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Short version: Why is C3 necessary in this circuit?

Explanation:

The schematic for the input buffer/amplifier circuit for xoscope is made up of subsections that are mostly broken down in the descriptions on the site:

xoscope buffer amplifier

  • C1: AC coupling, to remove DC component from signals
    • In notes, the author suggests moving this to after the impedance stage
  • R1, C2: Impedance, to avoid impacting the operation of the circuit under test
  • R2, D1, D2: Clamp to +12.7V, -12V, to keep input within spec limits of amp
  • R3, D3: -11.3V reference for clamp to avoid dropping below common mode limit of amp
  • R5, R4, S1: Switchable 1x/10x feedback divider
  • R6: Output amplitude trim

I haven't found an explanation, however, for C3, the 100pF across R2. The circuit this derives from (The Art of Electronics, figure 4.74) does exactly the same thing, once again with no explanation.

Apparently the utility ought to be obvious, but I'm new to earnest analog electronics. I can only assume that it's stabilizing something, but I don't know how the operation would suffer without it.

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2 Answers 2

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My guess is that the designer is bypassing the series resistor in an attempt to mitigate the frequency roll-off caused by the diode capacitances of D1, D2 and D3. D1 and D2 are reversed biased, so there's the drift capacitance, and D8 is forward biased, so there's diffusion capacitance. Added together in parallel they might combine to give (just a guess) 20 pF of capacitance. That forms a low-pass filter in combination with R2, and without C3 would limit the bandwidth to about 170kHz. The TL084 has a gain-bandwidth product of 4 MHz, and with a gain of ten would have a bandwidth of about 400 kHz, so in this configuration it can do better.

I guess the designer is assuming(?) that at high frequency the source will be current limited and that the op amps own internal ESD protection will handle things; this circuit seems mainly designed to protect the input if, say, it's connected to an audio amp putting out 40 volts p2p.

C1 should definitely be moved; R1 and C2 are there because they are to be matched to the source impedance of the probe, and C1 will mess up the response!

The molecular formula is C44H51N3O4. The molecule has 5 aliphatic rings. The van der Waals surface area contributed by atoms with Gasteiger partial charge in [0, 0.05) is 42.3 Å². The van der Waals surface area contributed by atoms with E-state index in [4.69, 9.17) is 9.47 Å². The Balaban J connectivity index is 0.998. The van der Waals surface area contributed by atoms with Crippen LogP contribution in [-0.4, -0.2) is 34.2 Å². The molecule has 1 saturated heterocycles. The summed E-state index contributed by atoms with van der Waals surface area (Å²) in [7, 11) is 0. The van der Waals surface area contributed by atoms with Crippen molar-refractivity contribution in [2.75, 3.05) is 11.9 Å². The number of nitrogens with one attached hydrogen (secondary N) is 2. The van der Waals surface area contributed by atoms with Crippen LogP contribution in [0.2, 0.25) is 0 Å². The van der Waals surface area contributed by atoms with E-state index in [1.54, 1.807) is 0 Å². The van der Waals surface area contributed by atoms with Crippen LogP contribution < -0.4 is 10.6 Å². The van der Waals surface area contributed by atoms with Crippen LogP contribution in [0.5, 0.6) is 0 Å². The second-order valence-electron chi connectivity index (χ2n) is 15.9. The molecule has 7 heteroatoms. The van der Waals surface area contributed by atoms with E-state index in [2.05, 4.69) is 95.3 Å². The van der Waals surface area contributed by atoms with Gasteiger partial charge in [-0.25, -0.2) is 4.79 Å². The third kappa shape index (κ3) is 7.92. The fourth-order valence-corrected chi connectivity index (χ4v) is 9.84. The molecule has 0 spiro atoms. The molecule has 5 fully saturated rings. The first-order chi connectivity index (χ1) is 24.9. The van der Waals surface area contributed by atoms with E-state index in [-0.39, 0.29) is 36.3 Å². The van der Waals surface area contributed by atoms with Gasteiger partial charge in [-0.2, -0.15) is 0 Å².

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    \$\begingroup\$ The Horowitz and Hill circuit this is based on uses LF411 as the amp. I'm assuming that the TL082 was substituted due to its availability at Radio Shack. Incidentally, the sample rate on the target sound card would be less than 100kHz (44 to 48kHz most likely) so the value may not be extremely critical anyway. \$\endgroup\$
    – psmay
    Jan 16, 2012 at 18:50
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    \$\begingroup\$ C1 should at least be made larger, so that its reactance is small compared to 1Mohm at audio frequencies. (0.01uF is ~800kohm at 20 Hz. 0.1uF would be better.) \$\endgroup\$
    – markrages
    Jan 16, 2012 at 22:58
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It will be to compensate for the opamps input capacitance and other capacitance from the diodes.

At high frequencies the couple of pF capacitance will from a low pass RC filter with the 47k resistor and cut the signal.
Bypassing it with a 100pF compensates for this.

You can see the results of a rough simulation:

Schematic without 100pF (R2 and C2 represent the opamp input impedance with estimated parallel capacitance)

No comp

Simulation of above

No comp sim

With 100pF added

Comp

Simulation - notice there is far less attenuation at higher frequencies.

Comp sim

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  • \$\begingroup\$ Very educational! I really need to get better acquainted with my SPICE software. \$\endgroup\$
    – psmay
    Jan 16, 2012 at 18:51

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